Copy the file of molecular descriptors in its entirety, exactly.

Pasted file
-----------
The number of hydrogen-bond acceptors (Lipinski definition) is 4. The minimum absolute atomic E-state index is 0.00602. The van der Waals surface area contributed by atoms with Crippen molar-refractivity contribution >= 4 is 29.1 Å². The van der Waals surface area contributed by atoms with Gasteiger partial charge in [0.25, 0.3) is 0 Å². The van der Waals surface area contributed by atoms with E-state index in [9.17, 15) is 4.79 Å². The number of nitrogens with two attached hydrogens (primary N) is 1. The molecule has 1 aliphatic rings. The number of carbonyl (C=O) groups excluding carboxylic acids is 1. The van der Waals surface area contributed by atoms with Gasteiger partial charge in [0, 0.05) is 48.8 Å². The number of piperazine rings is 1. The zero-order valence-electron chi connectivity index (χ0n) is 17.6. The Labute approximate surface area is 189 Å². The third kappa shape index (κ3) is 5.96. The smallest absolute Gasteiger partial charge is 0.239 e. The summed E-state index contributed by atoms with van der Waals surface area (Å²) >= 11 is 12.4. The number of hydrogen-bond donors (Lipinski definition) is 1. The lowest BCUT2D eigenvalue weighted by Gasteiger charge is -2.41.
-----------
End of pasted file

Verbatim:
The number of hydrogen-bond acceptors (Lipinski definition) is 4. The minimum absolute atomic E-state index is 0.00602. The van der Waals surface area contributed by atoms with Crippen molar-refractivity contribution >= 4 is 29.1 Å². The van der Waals surface area contributed by atoms with Gasteiger partial charge in [0.25, 0.3) is 0 Å². The van der Waals surface area contributed by atoms with E-state index in [9.17, 15) is 4.79 Å². The number of nitrogens with two attached hydrogens (primary N) is 1. The molecule has 1 aliphatic rings. The number of carbonyl (C=O) groups excluding carboxylic acids is 1. The van der Waals surface area contributed by atoms with Gasteiger partial charge in [0, 0.05) is 48.8 Å². The number of piperazine rings is 1. The zero-order valence-electron chi connectivity index (χ0n) is 17.6. The Labute approximate surface area is 189 Å². The third kappa shape index (κ3) is 5.96. The smallest absolute Gasteiger partial charge is 0.239 e. The summed E-state index contributed by atoms with van der Waals surface area (Å²) >= 11 is 12.4. The number of hydrogen-bond donors (Lipinski definition) is 1. The lowest BCUT2D eigenvalue weighted by Gasteiger charge is -2.41.